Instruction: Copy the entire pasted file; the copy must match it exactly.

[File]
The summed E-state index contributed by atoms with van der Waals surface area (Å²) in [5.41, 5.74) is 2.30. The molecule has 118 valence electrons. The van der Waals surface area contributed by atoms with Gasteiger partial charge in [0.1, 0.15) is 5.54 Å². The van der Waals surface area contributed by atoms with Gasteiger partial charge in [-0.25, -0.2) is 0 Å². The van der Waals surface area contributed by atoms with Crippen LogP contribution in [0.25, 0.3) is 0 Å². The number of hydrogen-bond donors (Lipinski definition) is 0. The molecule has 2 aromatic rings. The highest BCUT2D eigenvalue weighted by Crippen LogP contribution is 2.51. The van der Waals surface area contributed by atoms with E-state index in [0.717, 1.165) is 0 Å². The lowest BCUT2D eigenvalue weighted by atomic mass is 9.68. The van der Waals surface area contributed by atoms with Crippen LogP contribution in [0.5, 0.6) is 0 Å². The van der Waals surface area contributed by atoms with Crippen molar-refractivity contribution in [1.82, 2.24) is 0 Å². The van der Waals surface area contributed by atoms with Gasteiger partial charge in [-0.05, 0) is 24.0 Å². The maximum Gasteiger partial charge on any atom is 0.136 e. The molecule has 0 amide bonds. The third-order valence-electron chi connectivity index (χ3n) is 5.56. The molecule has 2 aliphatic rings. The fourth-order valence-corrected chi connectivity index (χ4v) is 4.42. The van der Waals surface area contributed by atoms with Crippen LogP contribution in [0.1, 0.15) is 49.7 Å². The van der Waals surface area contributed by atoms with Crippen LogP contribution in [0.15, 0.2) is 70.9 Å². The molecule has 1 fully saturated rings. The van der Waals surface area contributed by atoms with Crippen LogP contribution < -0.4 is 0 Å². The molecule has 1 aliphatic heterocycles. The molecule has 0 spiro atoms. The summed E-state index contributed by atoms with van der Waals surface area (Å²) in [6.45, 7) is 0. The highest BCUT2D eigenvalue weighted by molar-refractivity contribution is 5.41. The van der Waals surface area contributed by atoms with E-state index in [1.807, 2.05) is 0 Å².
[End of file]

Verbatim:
The summed E-state index contributed by atoms with van der Waals surface area (Å²) in [5.41, 5.74) is 2.30. The molecule has 118 valence electrons. The van der Waals surface area contributed by atoms with Gasteiger partial charge in [0.1, 0.15) is 5.54 Å². The van der Waals surface area contributed by atoms with Gasteiger partial charge in [-0.25, -0.2) is 0 Å². The van der Waals surface area contributed by atoms with Crippen LogP contribution in [0.25, 0.3) is 0 Å². The number of hydrogen-bond donors (Lipinski definition) is 0. The molecule has 2 aromatic rings. The highest BCUT2D eigenvalue weighted by Crippen LogP contribution is 2.51. The van der Waals surface area contributed by atoms with E-state index in [0.717, 1.165) is 0 Å². The lowest BCUT2D eigenvalue weighted by atomic mass is 9.68. The van der Waals surface area contributed by atoms with Crippen LogP contribution in [0.5, 0.6) is 0 Å². The van der Waals surface area contributed by atoms with Crippen molar-refractivity contribution in [1.82, 2.24) is 0 Å². The van der Waals surface area contributed by atoms with Gasteiger partial charge in [-0.05, 0) is 24.0 Å². The maximum Gasteiger partial charge on any atom is 0.136 e. The molecule has 0 amide bonds. The third-order valence-electron chi connectivity index (χ3n) is 5.56. The molecule has 2 aliphatic rings. The fourth-order valence-corrected chi connectivity index (χ4v) is 4.42. The van der Waals surface area contributed by atoms with Crippen LogP contribution in [0.1, 0.15) is 49.7 Å². The van der Waals surface area contributed by atoms with Crippen LogP contribution in [0.15, 0.2) is 70.9 Å². The molecule has 1 fully saturated rings. The van der Waals surface area contributed by atoms with Crippen LogP contribution < -0.4 is 0 Å². The molecule has 1 aliphatic heterocycles. The molecule has 0 spiro atoms. The summed E-state index contributed by atoms with van der Waals surface area (Å²) in [6.45, 7) is 0. The highest BCUT2D eigenvalue weighted by molar-refractivity contribution is 5.41. The van der Waals surface area contributed by atoms with E-state index in [1.807, 2.05) is 0 Å².